Here There Be Dragons.

005On my way home the other day I noticed this cluster of snapdragons. They’ve always been one of my favorite flowers because of the way you can squeeze the sides and make them open like little mouths. When I was four years old and staying in the hospital my grandfather, who had a huge bed of flowers next to his house, brought me a bouquet of multi-colored snapdragons. I woul d say this was the source of my fascination with carnivorous plants and my love of the film Little Shop Of Horrors, but, come on, carnivorous plants are just cool, and a plant that screams “Feed me!” is just hilarious. It’s even better when it sings. (Check out this amazing collection of carnivorous plant photos.)

My grandfather didn’t just have a green thumb. He had two green thumbs attached to green hands and I’m pretty sure his arms were green at least up to the elbows. He built a greenhouse where he grew several types of orchids, and once grew a pineapple from the top of a whole pineapple he’d brought back with him from Hawaii.

I think I inherited some of his ability. A few years ago I built up a pretty good collection of carnivorous plants even though most—including venus flytraps, pitcher plants, and sundews—like lots of humidity and lots of sun, two things our house is short on. Coaxed with fluorescent lights and trays of distilled water—don’t give your carnivorous plants regular tap water, kids!—several varieties took up a whole window. Sadly the whole collection was wiped out by a double hit of aphids and whitefly and I just haven’t had the heart to rebuild it.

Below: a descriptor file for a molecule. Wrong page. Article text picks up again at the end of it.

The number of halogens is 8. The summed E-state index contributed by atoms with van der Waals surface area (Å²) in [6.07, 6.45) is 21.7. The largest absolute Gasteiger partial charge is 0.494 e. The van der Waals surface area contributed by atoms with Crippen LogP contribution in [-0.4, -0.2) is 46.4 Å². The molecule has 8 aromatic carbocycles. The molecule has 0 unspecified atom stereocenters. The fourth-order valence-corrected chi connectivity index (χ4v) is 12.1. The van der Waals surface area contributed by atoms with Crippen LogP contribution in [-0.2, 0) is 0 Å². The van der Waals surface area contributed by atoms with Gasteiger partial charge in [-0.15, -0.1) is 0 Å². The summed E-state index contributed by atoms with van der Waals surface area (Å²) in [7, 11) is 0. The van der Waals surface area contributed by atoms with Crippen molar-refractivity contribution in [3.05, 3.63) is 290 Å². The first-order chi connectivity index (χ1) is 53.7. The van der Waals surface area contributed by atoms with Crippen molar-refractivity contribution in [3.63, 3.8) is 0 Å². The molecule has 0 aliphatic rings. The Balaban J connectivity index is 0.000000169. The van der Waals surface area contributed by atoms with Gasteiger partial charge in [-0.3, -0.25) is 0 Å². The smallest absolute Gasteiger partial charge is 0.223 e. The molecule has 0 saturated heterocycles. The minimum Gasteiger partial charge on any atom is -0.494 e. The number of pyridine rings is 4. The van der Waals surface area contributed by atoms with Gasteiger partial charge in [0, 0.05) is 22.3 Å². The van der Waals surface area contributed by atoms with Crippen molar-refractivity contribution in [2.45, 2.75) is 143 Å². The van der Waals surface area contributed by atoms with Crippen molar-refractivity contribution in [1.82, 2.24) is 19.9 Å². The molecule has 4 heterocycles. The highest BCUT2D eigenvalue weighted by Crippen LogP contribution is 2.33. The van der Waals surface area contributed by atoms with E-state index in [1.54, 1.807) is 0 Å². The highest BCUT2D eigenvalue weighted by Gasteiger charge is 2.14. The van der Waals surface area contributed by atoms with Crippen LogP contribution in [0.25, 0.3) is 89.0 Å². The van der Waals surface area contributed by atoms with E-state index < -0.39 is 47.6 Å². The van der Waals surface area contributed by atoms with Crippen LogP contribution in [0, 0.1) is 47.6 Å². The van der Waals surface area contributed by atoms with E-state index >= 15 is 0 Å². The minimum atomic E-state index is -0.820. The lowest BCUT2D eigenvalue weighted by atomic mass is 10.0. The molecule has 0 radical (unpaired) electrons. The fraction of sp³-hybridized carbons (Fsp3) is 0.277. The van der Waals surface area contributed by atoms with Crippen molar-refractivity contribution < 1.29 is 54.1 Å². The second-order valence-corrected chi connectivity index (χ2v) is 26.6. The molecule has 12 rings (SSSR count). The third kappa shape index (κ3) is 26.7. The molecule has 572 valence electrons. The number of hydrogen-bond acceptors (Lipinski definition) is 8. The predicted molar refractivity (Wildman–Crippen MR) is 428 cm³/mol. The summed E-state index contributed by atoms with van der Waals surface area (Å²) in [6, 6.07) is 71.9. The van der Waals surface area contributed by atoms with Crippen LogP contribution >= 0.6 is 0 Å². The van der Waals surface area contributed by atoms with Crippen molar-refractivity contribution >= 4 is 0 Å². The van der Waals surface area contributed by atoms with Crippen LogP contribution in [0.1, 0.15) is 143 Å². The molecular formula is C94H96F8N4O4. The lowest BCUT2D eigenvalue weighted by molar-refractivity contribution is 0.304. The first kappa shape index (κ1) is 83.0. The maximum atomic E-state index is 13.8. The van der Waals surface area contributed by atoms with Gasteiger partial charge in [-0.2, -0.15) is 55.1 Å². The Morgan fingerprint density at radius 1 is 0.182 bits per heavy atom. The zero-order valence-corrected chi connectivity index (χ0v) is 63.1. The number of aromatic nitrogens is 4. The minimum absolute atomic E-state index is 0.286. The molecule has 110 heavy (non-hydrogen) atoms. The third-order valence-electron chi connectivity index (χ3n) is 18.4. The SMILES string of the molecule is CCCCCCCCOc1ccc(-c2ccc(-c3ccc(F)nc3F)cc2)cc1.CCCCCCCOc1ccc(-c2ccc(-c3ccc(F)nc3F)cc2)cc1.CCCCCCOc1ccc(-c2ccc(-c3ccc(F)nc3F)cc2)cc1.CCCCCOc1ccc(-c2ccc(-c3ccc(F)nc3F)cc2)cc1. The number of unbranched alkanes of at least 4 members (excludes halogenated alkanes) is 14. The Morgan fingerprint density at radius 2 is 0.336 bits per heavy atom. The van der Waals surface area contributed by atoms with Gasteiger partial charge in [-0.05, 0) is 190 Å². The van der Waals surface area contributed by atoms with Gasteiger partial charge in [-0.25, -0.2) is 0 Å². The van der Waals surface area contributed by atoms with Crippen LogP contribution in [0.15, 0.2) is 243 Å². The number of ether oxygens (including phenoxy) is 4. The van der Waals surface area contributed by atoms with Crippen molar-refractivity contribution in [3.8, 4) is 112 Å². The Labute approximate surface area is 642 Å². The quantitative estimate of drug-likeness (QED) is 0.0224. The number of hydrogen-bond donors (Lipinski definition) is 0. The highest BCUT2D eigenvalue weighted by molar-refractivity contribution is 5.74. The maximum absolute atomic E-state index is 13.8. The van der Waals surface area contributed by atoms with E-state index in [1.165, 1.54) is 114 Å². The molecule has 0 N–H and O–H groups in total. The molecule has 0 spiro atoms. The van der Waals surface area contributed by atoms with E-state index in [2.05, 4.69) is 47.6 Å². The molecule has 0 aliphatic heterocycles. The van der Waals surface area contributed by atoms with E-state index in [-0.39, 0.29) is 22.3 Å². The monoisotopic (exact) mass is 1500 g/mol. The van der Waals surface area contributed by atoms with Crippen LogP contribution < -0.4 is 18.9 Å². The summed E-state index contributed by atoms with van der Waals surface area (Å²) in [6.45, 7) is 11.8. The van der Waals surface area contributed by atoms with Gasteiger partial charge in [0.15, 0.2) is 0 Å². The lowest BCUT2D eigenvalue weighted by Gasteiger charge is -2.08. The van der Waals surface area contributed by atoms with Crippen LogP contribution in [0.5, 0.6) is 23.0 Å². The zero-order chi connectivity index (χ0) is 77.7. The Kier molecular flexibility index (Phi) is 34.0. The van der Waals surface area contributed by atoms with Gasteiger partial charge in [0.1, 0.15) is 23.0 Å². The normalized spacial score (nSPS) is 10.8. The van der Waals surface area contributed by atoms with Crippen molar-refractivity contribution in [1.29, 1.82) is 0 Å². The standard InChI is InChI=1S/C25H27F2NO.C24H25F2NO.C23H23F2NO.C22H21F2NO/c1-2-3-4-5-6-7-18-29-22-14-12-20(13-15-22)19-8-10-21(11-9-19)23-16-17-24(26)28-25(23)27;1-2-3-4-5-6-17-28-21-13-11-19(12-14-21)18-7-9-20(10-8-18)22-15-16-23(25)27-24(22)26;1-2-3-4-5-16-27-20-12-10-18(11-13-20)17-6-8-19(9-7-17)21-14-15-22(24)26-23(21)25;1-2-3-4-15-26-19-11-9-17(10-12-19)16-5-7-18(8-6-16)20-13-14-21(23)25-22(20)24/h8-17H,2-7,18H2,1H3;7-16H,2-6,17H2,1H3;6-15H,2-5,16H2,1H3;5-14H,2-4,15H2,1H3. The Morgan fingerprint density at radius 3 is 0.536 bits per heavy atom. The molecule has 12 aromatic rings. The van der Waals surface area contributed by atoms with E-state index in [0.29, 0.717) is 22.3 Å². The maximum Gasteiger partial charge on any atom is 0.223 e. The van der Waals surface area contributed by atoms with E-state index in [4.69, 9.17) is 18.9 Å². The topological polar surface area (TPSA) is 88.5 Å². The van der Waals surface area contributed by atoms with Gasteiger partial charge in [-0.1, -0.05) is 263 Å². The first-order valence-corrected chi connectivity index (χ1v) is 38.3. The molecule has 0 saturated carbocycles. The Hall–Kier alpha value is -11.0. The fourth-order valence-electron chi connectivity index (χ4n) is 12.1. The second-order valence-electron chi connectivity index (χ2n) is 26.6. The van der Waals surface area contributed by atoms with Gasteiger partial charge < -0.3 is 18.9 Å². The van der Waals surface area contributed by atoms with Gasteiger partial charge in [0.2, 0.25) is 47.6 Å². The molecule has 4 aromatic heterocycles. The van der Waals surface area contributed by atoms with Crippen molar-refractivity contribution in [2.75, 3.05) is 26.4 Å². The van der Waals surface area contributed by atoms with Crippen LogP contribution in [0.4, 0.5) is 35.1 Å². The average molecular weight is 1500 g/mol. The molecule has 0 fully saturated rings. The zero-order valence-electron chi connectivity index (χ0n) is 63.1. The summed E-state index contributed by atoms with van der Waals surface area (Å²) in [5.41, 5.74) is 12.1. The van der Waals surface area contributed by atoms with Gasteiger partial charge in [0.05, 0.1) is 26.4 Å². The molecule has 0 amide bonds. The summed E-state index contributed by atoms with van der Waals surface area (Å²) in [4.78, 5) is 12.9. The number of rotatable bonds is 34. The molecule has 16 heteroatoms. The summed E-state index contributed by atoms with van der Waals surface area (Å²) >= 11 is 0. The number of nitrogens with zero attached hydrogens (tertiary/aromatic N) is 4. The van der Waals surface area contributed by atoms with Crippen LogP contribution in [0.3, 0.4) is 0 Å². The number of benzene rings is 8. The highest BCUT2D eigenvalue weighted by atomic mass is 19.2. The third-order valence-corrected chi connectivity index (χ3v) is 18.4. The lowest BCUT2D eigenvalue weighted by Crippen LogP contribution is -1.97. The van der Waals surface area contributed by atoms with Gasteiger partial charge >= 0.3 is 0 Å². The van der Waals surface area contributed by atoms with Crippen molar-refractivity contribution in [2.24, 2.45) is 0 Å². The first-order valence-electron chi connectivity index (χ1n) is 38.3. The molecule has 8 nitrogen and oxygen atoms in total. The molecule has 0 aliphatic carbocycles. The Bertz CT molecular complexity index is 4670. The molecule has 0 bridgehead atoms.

Maybe I should plant some snapdragons. In the meantime…feed the plants.

15 Comments

  1. Gina W.

    My son’s class is growing a venus flytrap. He thinks it’s unbelievably cool (and so do I actually). Too bad you lost your awesome collection of carnivorous plants. I would have put my son on a bus and sent him to your house for the weekend (I’d tell you he was coming of course– duh). Maybe you can restart the collection and my 7you can take his first solo road trip.

    Reply
    1. Christopher Waldrop (Post author)

      They really are cool plants and I’ve thought about restarting it. If I do I’m going to keep it much smaller–maybe just a few plants. One I’ll definitely get again is a Cape sundew which is really nice and also one of the easiest plants to grow. It’s even easier than a Venus flytrap.

      Reply
  2. Gilly Maddison

    While I can of course appreciate beautiful plants and flowers (and weeds which I always feel sorry for because they are so hated!), I do not have green fingers. My parents have a beautiful garden, maintained by my green-fingered sister who inherited the gene. Shame about the aphids – little buggers got respec’ innit!

    Reply
    1. Christopher Waldrop (Post author)

      My wife does the gardening around the home but between the shade, the dogs, and the chipmunks and squirrels it’s hard to maintain a really nice garden. I envy anyone who even tries. And chipmunks are even worse than aphids. Not only did they tear up the potted plants I set outside but they chew through the wiring of our cars.

      Reply
  3. kdcol

    When I was little, I believed there were some carnivores plants out there that could trap and eat a person. Maybe the reason I’ve never been fond of Little Shop of Horrors, don’t know. Oh and I am definitely lacking in green anything – plants, thumbs, limbs.